SOURCE CBC – As a large cruise ship gets ready to sail the Northwest Passage this summer, there are safety concerns about how prepared the Canadian Coast Guard would be should something go wrong.
The mammoth Crystal Serenity cruise ship will make its inaugural voyage through the waters in August, with about 1,000 passengers and more than 600 crew on board. It is the first of the world’s big cruise companies to try something like this.
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Warming temperatures and a shrinking ice pack have opened up enough of the Northwest Passage for some shipping and large-scale cruising. But it remains one of the most remote and least mapped regions in the world — it is largely out of reach for Canada’s search-and-rescue helicopters.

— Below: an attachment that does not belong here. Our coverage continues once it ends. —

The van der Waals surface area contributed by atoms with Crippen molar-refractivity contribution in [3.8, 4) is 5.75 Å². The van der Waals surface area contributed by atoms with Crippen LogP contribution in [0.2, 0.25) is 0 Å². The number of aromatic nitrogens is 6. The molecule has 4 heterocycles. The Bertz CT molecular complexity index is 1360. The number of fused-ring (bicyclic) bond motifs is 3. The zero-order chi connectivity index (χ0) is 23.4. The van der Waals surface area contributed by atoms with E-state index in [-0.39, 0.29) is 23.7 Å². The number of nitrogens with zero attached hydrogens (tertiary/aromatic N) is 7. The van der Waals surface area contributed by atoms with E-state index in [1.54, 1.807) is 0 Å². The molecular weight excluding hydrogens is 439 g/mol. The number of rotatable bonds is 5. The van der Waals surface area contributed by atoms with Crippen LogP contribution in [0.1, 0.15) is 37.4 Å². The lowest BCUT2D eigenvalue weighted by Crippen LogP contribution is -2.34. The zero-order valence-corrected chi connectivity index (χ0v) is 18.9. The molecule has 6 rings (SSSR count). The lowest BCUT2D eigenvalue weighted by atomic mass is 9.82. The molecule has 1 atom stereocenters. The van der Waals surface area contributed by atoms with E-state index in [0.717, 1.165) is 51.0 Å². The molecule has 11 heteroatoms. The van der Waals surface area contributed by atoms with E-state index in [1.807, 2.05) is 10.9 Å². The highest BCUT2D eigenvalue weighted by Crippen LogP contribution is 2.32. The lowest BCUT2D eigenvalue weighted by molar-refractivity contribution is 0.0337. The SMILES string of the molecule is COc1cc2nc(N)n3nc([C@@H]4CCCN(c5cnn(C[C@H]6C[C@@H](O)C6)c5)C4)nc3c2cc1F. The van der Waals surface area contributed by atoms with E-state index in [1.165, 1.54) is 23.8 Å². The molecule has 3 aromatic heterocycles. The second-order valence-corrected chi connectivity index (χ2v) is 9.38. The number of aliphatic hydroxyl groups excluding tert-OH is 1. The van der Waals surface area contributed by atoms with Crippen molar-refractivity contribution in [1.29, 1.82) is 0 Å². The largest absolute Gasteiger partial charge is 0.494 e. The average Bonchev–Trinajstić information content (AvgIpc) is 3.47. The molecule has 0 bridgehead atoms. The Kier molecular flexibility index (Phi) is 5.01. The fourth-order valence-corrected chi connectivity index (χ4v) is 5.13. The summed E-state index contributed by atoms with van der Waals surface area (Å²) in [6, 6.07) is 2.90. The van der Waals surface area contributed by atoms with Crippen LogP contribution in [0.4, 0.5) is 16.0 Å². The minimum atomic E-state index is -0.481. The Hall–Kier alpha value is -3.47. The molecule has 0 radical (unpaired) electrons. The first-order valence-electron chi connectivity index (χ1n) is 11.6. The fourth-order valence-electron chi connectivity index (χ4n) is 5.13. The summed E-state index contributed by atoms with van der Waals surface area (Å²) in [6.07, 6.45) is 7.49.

That has some concerned. Michael Byers, a Canada research chair in global politics and international law at the University of British Columbia, says the Canadian Coast Guard is not properly equipped to handle a disaster in the area.
“If the entire ship — all 1,000 passengers, all 600 crew — require search and rescue, for instance, if the ship sinks, then that would actually break the Canadian search-and-rescue system,” he told CBC News.
“They would not be able to get to those people and retrieve them in time.”